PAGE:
Stephen and his fellow bishops conclude their letter by wishing Damasus a long pontificate, because he extends his soul for his spiritual sheep and expels rapacious wolves with his pastoral staff and brings help to all the oppressed. In a rather cute gesture towards verisimilitude, we then read that someone, presumably Stephen himself, has supplied a subscription ("Pray for us, most blessed father") in a hand distinct from that responsible for the letter.

All in all, what you might call a typical 'trigger' letter--that is, the sort of piece that Pseudo-Isidore forges now and again (only in Part III; the earlier popes, from Clement to Melchiades, do not respond to any epistles actually included in the collection) to provoke an especially thunderous reply. Short but not too short, exceedingly deferential, this sort of text a) complains about the wrongdoing of others and b) seeks papal authority to deal with it. Interestingly, these letters aren't as heavily dependent on source texts as the actual forged decretals; here the main source is the Lateran Synod of 649, but there are only allusions -- no literal borrowings.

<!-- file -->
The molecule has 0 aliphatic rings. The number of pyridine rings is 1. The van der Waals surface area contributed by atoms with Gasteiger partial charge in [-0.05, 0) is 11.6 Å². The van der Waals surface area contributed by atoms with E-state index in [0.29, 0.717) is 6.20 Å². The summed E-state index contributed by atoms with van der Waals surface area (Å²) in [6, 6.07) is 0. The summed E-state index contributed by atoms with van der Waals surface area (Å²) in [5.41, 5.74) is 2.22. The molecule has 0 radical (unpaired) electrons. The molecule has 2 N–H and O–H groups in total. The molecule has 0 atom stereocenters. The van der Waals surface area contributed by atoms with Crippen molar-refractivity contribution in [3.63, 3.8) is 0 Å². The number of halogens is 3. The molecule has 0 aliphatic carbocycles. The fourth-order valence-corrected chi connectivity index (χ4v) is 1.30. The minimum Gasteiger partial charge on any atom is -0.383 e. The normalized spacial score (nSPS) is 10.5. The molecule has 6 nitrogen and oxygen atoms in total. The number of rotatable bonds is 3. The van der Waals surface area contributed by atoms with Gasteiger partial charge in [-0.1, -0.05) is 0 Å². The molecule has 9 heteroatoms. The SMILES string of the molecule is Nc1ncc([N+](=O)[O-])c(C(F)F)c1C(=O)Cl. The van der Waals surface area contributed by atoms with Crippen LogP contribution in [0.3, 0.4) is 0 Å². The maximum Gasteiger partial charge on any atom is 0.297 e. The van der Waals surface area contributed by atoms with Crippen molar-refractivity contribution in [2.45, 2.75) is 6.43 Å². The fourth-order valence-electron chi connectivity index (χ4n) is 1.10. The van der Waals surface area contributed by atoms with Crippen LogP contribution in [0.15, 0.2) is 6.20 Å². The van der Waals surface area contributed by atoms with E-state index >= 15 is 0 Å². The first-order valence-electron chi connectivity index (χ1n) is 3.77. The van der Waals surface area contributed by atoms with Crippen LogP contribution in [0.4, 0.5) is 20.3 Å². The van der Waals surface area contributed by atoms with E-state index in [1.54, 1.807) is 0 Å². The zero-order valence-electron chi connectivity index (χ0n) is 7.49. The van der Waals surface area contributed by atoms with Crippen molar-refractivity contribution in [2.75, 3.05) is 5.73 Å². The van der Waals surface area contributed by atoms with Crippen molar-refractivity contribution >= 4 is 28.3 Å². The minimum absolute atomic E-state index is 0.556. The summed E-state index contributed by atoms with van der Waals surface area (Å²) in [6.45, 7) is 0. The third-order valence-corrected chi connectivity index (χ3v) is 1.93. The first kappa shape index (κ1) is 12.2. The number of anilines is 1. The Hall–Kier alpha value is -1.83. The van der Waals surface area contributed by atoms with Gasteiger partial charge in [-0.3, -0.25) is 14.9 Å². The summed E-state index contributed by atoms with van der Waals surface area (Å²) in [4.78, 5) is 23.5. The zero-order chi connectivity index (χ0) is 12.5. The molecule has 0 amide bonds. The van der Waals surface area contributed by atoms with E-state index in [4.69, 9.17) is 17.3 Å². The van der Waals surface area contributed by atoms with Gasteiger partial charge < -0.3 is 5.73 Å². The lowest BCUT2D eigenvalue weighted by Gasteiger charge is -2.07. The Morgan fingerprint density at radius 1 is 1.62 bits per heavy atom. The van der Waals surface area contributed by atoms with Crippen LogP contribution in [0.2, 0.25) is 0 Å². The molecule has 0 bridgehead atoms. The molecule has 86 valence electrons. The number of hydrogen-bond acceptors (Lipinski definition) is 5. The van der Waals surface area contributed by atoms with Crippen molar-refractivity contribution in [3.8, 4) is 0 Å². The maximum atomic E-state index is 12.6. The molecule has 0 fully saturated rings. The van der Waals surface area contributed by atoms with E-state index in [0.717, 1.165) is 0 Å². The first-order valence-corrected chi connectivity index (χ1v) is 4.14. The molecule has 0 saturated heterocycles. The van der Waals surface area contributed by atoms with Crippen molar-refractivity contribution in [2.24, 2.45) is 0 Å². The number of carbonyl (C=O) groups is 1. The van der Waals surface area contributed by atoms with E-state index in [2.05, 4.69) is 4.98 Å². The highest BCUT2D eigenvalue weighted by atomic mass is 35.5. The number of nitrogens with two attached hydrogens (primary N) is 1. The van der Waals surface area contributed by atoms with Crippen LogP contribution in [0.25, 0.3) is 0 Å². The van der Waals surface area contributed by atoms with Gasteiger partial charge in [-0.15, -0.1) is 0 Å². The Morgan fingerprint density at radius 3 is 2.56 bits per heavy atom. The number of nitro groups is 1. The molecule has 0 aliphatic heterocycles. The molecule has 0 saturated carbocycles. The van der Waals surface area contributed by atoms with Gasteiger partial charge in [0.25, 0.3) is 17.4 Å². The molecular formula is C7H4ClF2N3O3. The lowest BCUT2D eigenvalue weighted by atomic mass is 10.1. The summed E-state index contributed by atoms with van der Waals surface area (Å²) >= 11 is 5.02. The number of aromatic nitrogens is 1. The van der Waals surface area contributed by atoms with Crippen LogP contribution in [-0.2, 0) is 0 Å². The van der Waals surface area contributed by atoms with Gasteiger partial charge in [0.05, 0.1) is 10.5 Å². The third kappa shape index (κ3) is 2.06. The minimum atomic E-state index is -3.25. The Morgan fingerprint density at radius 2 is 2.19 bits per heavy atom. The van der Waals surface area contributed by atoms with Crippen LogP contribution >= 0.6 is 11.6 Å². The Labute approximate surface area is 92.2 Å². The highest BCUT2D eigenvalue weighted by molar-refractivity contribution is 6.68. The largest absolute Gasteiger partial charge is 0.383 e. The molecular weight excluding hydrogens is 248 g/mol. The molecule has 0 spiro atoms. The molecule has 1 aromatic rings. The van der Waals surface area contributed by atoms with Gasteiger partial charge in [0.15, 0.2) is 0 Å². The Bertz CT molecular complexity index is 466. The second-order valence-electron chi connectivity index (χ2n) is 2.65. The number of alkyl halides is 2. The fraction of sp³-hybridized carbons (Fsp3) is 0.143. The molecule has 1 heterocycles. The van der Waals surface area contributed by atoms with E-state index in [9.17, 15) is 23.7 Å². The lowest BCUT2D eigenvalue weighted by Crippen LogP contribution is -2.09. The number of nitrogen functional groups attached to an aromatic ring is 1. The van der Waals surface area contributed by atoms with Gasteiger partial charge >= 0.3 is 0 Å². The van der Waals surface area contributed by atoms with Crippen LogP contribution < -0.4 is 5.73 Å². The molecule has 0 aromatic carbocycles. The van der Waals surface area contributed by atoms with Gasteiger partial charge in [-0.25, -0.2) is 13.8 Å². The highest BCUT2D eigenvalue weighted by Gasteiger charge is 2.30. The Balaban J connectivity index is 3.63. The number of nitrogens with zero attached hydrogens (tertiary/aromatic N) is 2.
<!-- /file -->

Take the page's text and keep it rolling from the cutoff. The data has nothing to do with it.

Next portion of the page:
Recipients: Damasus I

Date: none; no consuls, and Damasus's reply (which we'll get to next time) has consuls "ad libitum ficta," as Hinschius puts it. But Damasus was pope from 366-384, so we're in the solidly post-Nicene church now.

Sources: the Lateran council of 649; the third synod of Symmachus

Words: 380

Thursday, November 24, 2011

The Damasus Dossier: An Introduction

Long time, no updates. I have not, however, been neglecting the Pseudo-Isidorian forgeries. Far from it -- I’ve spent the last sixth months distilling some of my more original thoughts on the subject, supplying these distilled thoughts with footnotes, and sending them out for publication. That sort of thing takes ages, but in the process I’ve learned a lot, and believe it or not I actually have a fair amount of content lined up. In my head, anyway. I’ve still got to type it all up.